Interstate 695 in Maryland


Get started Baltimore
End Baltimore
Length 52 mi
Length 83 km
  • 1 Fort Smallwood Road
  • 2 → Severna Park
  • 3 Governor Ritchie Highway
  • 3B → Annapolis
  • 4 Baltimore-Annapolis Boulevard
  • 5 Camp Meade Road
  • 7 → Washington
  • 8A Nursery Road
  • 8B → Baltimore Bypass
  • 9 Hollins Ferry Road
  • 10 Washington Boulevard
  • 11 → Washington / Philadelphia
  • 12 Southwestern Boulevard
  • 12 Wilkens Avenue
  • 13 Frederick Road
  • 14 Edmondson Avenue
  • 15 Baltimore National Pike
  • 16 → Pittsburgh
  • 17 Security Boulevard
  • 18 Liberty Road
  • 19 → Reisterstown
  • 20 Reisterstown Road
  • 21 Park Heights Avenue
  • 22 Greenspring Avenue
  • 23 → Baltimore
  • 24 → Harrisburg
  • 25 Charles Street
  • 26 York Road
  • 27 Dulaney Valley Road
  • 28 Providence Road
  • 29 Loch Raven Boulevard
  • 30 Perring Parkway
  • 31 Harford Road
  • 32 Belair Road
  • 33 → Baltimore / Philadelphia
  • 34 Philadelphia Road
  • 35 Pulaski Highway
  • 35B → Southeast Freeway
  • 38 Eastern Avenue
  • 40 North Point Boulevard
  • 41 Cove Road
  • 42 North Point Boulevard
  • 43 Peninsula Expressway
  • 44 Broening Highway
  • Francis Scott Key Bridge
  • 1 Fort Smallwood Road

Interstate 695 or I -695 is an Interstate Highway in the U.S. state of Maryland. The highway forms a complete ring road around the city of Baltimore and is 83 kilometers long.

  • EHUACOM: Provides city overview of capital of Maryland, including general information about the state Maryland.

Travel directions

The start/end point of I-695 on the south side of Baltimore.

The Francis Scott Key Bridge.

The confluence of I-83 and I-695 on the north side of Baltimore.

The start and end point of the road is south of Baltimore on the turnpike section. The highway then heads west, intersecting SR-10, a short highway to the suburb of Glen Burnie and Severna Park. The highway then has 2×3 lanes, and Interstate 97 ends at the ring road. There is also a connecting highway here to Interstate 895, a toll road that runs along downtown. Further on one really crosses the I-895, but there are no connecting roads from the east. Not far afterwards, SR-295 crosses the Washington-Baltimore Parkway, one of the highways between the two cities. Shortly thereafter, one crosses I-895, and then follows Interstate 95, the highway from Washington to Baltimore. Thus, there are 5 interchanges within 10 kilometres.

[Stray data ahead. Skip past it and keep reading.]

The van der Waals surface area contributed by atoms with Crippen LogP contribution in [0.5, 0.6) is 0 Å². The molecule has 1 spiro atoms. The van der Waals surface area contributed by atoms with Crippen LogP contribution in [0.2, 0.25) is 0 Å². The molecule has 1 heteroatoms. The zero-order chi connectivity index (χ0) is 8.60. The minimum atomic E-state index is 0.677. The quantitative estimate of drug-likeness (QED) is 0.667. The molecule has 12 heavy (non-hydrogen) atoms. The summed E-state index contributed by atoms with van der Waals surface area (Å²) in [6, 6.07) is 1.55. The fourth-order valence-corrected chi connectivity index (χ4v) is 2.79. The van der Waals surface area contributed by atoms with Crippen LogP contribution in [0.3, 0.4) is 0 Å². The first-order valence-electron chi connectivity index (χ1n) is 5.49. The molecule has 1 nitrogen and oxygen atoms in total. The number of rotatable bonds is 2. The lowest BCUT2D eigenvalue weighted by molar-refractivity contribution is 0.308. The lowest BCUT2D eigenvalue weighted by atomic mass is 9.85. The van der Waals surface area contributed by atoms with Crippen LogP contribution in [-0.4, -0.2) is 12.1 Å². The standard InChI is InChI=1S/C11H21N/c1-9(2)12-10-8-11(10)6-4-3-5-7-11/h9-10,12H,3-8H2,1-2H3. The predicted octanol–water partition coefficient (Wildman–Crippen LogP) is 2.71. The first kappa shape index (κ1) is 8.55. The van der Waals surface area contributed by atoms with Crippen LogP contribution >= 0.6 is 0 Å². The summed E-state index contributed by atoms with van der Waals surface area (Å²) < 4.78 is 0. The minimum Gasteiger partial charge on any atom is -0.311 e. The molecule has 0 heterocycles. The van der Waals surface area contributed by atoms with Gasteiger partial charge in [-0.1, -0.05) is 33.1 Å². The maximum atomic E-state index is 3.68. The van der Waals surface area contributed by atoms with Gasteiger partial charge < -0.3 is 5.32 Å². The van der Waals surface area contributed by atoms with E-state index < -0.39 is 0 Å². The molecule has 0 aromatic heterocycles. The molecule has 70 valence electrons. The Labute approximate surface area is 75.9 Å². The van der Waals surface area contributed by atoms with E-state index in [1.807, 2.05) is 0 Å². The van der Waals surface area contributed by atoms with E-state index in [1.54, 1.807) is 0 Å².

The highway then has 4+3 lanes, and runs north, along the west side of the Baltimore metropolitan area. In Woodlawn, one crosses Interstate 70 via a symmetrical 4-level stack interchange. The I-695 then has 2×4 lanes and is very busy. Interstate 795 turns off at the suburb of Pikesville, Baltimore’s northwest approach road. There will also be 2×4 lanes available afterwards. At the suburb of Towson, one crosses Interstate 83, which has a short-lived double numbering with I-695. This double numbering has 2×5 lanes and is also very busy.

After Towson, the road turns southeast to go along the east side of Baltimore. Here the highway has 2×3 lanes and various connections have been built as cloverleaf. At Rossville, it again crosses Interstate 95, which runs to Philadelphia and New York. The highway then runs in 2×3 lanes through the suburb of Essex, which has a population of 40,000. This is followed by Dundalk with 62,000 inhabitants. This area is one of the few suburban areas with row houses in the US. The road then becomes a toll road as the Francis Scott Key Bridge crosses the Patapsco River estuary. Then the road returns to its starting point.

  • existingcountries: state overview of Maryland, including geography, history and major cities.


The I-695 project began in 1949 as a County Highway, but was taken over by the state in 1953 and then incorporated into the Interstate Highway program, speeding up construction. The first sections were constructed on the south side of Baltimore in 1951. The first parts opened in 1955. In 1962, much of the beltway was opened, providing the first bypass via an Interstate Highway along Baltimore. In the early 1970s, some short stretches opened on the southeast and south sides of Baltimore, but the final link, the Francis Scott Key Bridge, did not open to traffic until March 23, 1977, completing the entire beltway.

A different route was originally planned in southeast Baltimore, around the suburbs of Essex and Dundalk. To this end, State Route 702 has partly been expanded as a highway to Middle River, where I-695 should have run a little further outside Baltimore. An interchange was also planned in Dundalk with the Windlass Freeway, which was to connect to I-95. This was never built, but construction preparations have been carried out in Chesaco Park.

Opening history

From Unpleasant Length Date
Exit 23 Exit 24 2 km 1955
Exit 24 Exit 26 3 km 1956
Exit 4 exit 8 6 km 1957
Exit 26 Exit 29 5 km 1958
Exit 34 exit 35 1 km 1958
exit 8 Exit 15 12 km 1958
Exit 3 Exit 4 2 km 1960
exit 32 Exit 34 3 km 1961
Exit 29 exit 32 5 km 1962
Exit 15 Exit 23 13 km 1962
exit 35 exit 36 1 km 1972
exit 36 exit 39 5 km 1973
Exit 2 Exit 3 1 km 1973
exit 39 Exit 2 23 km 23-03-1977

Traffic intensities

I-695 is a busy highway, with 68,000 to 134,000 vehicles on the south side, increasing to 206,000 vehicles on the west side of Baltimore. The road is also busy on the north side with 188,000 vehicles per day. The double numbering with the I-83 has 228,000 vehicles. The east side of Baltimore is also busy with around 160,000 vehicles per day in 2×3 lanes. The toll road section is the quietest with 35,000 vehicles per day. Most congestion occurs on the west side of Baltimore.

Interstate 695 in Maryland

Interstate 695 in Maryland
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